As I talk to friends and family about my research, I often get asked about the exact definition of a millennial.
To put it simply, the term ‘millennial’ is used to refer to people born between 1982 and 2004.
For anyone wondering why the generation begins and ends in these exact years, the answer lies in the word ‘millennium.’ Those born in 1982 would have been aged 18 in 2000, the dawn of the new millennium. And people born in 2004 are approximately 13 years today. While they’re not adults, they’re not really ‘kids’ either, given how fast children are growing up in today’s hyper-connected digital world.
How are millennials different?
Millennials grew up in post-liberalization India. Prior to 1992, India’s economy was socialist, and choices were limited. State-broadcaster Doordarshan had a monopoly on television screens, and people essentially had only one channel for entertainment and news. National telecasts and the color television were only introduced in 1982, when the millennial generation began. Today, young people can enjoy traditional content on over 1,000 television channels, binge-watch more unconventional shows on Netflix, Hotstar, or Amazon Prime, or enjoy specially-designed content for their mobiles.
Millennials are different because they have grown up in a capitalist economy. The 1991 economic liberalization shaped this generation more than any other event in Indian history.
While previous generations largely viewed the Indian civil services as the most desirable occupations for them to pursue, millennials believe otherwise. They are not attracted to the bureaucracy and its lack of merit-based mobility. Instead, they seek jobs where they can create the most impact. Technology, finance, and information services are where most millennials are looking to find, or even create, employment. Neither do millennials prize job stability or longevity. Always looking to rise up, millennials will quit their job if they find a more attractive opportunity elsewhere.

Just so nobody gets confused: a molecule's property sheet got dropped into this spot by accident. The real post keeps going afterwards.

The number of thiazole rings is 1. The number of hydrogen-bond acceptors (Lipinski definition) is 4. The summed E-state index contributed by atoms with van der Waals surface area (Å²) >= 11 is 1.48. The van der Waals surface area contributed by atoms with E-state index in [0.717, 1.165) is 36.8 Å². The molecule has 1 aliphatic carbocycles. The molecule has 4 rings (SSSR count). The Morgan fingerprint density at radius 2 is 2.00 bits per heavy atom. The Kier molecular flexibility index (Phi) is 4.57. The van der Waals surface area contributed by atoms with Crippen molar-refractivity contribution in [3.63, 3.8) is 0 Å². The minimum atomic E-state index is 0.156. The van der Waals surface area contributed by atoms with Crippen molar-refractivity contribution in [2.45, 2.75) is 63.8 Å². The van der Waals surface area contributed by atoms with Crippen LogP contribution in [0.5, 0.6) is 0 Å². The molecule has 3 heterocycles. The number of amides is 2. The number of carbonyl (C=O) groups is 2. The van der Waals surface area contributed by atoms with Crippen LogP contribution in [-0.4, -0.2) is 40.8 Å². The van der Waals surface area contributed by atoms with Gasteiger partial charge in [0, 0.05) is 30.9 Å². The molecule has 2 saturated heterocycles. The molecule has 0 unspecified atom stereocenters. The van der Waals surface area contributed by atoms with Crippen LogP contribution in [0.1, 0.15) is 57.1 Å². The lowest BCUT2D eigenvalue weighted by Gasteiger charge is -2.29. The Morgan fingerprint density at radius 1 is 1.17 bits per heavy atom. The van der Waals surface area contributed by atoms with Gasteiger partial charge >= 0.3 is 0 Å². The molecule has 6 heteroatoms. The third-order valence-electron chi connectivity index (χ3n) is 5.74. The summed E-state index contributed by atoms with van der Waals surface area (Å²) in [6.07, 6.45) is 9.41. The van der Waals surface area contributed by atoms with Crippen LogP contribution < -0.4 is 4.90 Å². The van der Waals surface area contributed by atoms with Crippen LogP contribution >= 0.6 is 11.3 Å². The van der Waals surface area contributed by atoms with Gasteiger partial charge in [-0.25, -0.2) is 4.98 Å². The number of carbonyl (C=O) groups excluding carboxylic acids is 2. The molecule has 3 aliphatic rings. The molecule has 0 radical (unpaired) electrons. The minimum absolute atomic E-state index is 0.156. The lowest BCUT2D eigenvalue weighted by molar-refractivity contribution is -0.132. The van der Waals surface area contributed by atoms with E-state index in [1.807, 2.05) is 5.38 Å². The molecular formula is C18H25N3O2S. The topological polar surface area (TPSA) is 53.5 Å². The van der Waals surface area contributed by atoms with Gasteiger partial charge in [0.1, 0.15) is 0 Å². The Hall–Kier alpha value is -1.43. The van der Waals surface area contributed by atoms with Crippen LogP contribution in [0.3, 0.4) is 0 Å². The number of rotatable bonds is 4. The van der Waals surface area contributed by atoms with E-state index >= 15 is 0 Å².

Another distinction between millennials and previous generations is their attitude towards money. Even if their parents had money, they did not have many avenues to spend it. However, today’s millennials view money not as an end in itself, but as a means to an end. They can buy whatever they want from wherever they want – shopping malls, standalone boutiques, or the internet. Their next purchase is usually a click away.
Around the world, millennials are often dismissed as greedy or self-centered. This is also the case in India, but for a different reason: millennials have had childhood experiences very different from those of their parents, making it difficult for previous generations to understand why and how millennials behave the way they do. There’s more to come on this in my upcoming blog posts.
Why are millennials important?
According to the 2013-14 Economic Survey of India, young people will comprise a whopping 64% of India’s population by 2021. With a median age of 29, more than 6 in 10 Indians will be under the age of 35. It is hard to overstate how important these people will be to India’s economy, its security, its place in the world – and most importantly – its future.
They may be young, but in many households, millennials are already the chief wage earners. Often earning more than their parents, their income is almost 70% of total household income, according to a report from Morgan Stanley research.
Therefore, this research project comes at a critical time. In order to understand India’s future, we must understand its young people, and how they behave.